In terms of much longer periods of time in Berlin you are more likely to integrate quickly with artist groups if you can speak and read some German- it sounds obvious at first but very true, it can affect your immediate experience of the city as an artist seeking contacts or events because if you can read the publicity (and there’s a lot of it!) of events which occur daily you can see if its relevant to your genre.
As a ‘visiting artist’ without fluent German I remain outside of certain situations, this can feel somewhat limiting after a few weeks. Arriving from another culture though can have great advantages as was proved when my project was accepted to be shown in a public/governmennt space.
When it comes to offering your artwork to the mix of the international cultural sphere in Germany it feels very comfortably accepted, as though it is no great effort for people to help you. Particularly in the realm of public art, but certainly not exclusively.
Most Germans speak English, but not all, it’s not difficult to communicate and make friends, but the real key to settling and working anywhere abroad longer term is to have a grip on the language and the ability to work with the depth of culture and cross culture which this brings, this can be a very rich experience and it is particularly important with local neighbourhood groups, seminars and lectures. and workshops, it depends what you’re looking for.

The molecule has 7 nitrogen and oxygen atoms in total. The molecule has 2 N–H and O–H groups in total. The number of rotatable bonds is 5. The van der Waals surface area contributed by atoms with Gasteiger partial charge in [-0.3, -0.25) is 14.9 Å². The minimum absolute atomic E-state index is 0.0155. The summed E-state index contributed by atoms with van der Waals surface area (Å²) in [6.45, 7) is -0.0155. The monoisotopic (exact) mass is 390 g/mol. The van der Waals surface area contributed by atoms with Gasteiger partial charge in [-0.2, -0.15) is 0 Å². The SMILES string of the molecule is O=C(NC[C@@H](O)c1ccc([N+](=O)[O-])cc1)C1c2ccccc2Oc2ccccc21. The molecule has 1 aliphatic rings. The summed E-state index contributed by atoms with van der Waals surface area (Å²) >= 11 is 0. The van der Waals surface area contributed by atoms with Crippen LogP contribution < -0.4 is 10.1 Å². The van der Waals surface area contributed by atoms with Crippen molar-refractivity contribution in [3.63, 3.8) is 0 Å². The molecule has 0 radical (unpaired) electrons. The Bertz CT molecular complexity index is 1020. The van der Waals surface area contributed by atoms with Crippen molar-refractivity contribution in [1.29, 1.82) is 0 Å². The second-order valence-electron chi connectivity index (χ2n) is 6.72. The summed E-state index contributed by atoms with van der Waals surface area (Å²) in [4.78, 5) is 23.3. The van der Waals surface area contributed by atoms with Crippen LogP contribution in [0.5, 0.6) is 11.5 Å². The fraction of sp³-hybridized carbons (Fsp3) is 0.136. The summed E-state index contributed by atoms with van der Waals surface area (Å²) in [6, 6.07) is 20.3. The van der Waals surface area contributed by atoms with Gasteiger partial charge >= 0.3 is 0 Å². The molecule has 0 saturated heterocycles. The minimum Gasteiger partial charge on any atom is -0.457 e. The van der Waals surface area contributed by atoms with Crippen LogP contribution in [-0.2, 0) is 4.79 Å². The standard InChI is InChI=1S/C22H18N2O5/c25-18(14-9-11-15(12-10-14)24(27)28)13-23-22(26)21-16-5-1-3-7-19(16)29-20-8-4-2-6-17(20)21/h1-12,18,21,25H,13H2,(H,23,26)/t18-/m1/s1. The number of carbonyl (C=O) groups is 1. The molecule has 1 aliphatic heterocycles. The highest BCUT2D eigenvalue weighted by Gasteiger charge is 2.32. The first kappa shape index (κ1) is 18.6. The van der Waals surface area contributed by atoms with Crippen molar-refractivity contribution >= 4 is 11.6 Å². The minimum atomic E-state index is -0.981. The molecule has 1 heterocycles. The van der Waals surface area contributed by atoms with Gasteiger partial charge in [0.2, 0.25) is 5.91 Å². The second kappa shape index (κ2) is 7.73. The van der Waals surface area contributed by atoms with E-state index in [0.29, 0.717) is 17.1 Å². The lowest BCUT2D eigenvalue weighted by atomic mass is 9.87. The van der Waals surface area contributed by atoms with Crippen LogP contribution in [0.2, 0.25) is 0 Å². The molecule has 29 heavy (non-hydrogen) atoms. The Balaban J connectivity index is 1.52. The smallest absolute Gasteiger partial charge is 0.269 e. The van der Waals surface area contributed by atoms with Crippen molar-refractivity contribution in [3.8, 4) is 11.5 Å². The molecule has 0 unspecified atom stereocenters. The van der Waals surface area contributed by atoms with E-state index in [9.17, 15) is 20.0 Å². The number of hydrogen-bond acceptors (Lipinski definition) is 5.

Joining a ‘collective’ of international artists is a very good way of finding out more about the wider art scene and also for making further contacts.
Having a part time job to support your practice as an artist here even on a casual basis requires some German, there is no doubt of that.
With regard to language and work, English has been viewed and used in business for a good while now as the ‘business language’ and you hear this when walking through any European citiy. If two or more people don’t speak each other’s language they will converse in English. Many German organisations are moving into a bilingual sphere with this in mind, with on-line publicity and with some printed matter in the arts becoming more commonplace.
For the resident German artist there are well structured organisations for the profession (BBK for example) But like other European countries many artists work part time in a variety of jobs, casual or otherwise to support their practice.
It’s worth exploring the web for oppotunities in Europe, this page from the Trans- Arts site has often given me ideas and prompted me to contact people who work here in Berlin
Also helpful is the BBK artists archive if there is a view to collaborate or find contacts generally in Germany. It is in German but it’s not difficult to navigate.